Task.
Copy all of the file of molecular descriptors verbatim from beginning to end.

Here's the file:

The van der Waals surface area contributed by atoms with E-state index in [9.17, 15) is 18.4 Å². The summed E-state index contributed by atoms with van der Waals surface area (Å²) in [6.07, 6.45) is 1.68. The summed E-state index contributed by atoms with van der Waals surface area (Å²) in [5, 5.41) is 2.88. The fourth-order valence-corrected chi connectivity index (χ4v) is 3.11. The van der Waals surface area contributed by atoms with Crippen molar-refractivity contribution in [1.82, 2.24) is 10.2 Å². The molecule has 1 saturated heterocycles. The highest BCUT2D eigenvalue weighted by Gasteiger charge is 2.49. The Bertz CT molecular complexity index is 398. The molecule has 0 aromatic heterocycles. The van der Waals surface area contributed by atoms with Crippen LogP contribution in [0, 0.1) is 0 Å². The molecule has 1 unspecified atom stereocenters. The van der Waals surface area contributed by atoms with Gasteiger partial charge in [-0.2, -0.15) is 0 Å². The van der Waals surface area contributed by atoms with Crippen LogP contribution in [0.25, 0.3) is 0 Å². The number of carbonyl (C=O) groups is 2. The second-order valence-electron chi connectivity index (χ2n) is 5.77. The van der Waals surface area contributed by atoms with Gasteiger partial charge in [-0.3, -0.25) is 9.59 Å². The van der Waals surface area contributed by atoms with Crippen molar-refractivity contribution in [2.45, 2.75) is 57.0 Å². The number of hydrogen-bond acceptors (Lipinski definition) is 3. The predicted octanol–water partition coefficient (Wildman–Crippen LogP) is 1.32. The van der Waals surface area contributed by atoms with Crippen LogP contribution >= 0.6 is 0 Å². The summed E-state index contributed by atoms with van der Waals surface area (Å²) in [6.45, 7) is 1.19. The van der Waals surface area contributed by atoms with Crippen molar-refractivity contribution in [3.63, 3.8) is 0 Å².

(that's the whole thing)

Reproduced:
The van der Waals surface area contributed by atoms with E-state index in [9.17, 15) is 18.4 Å². The summed E-state index contributed by atoms with van der Waals surface area (Å²) in [6.07, 6.45) is 1.68. The summed E-state index contributed by atoms with van der Waals surface area (Å²) in [5, 5.41) is 2.88. The fourth-order valence-corrected chi connectivity index (χ4v) is 3.11. The van der Waals surface area contributed by atoms with Crippen molar-refractivity contribution in [1.82, 2.24) is 10.2 Å². The molecule has 1 saturated heterocycles. The highest BCUT2D eigenvalue weighted by Gasteiger charge is 2.49. The Bertz CT molecular complexity index is 398. The molecule has 0 aromatic heterocycles. The van der Waals surface area contributed by atoms with Crippen LogP contribution in [0, 0.1) is 0 Å². The molecule has 1 unspecified atom stereocenters. The van der Waals surface area contributed by atoms with Gasteiger partial charge in [-0.2, -0.15) is 0 Å². The van der Waals surface area contributed by atoms with Crippen LogP contribution in [0.25, 0.3) is 0 Å². The number of carbonyl (C=O) groups is 2. The second-order valence-electron chi connectivity index (χ2n) is 5.77. The van der Waals surface area contributed by atoms with Gasteiger partial charge in [-0.3, -0.25) is 9.59 Å². The van der Waals surface area contributed by atoms with Crippen molar-refractivity contribution in [2.45, 2.75) is 57.0 Å². The number of hydrogen-bond acceptors (Lipinski definition) is 3. The predicted octanol–water partition coefficient (Wildman–Crippen LogP) is 1.32. The van der Waals surface area contributed by atoms with Crippen LogP contribution >= 0.6 is 0 Å². The summed E-state index contributed by atoms with van der Waals surface area (Å²) in [6.45, 7) is 1.19. The van der Waals surface area contributed by atoms with Crippen molar-refractivity contribution in [3.63, 3.8) is 0 Å².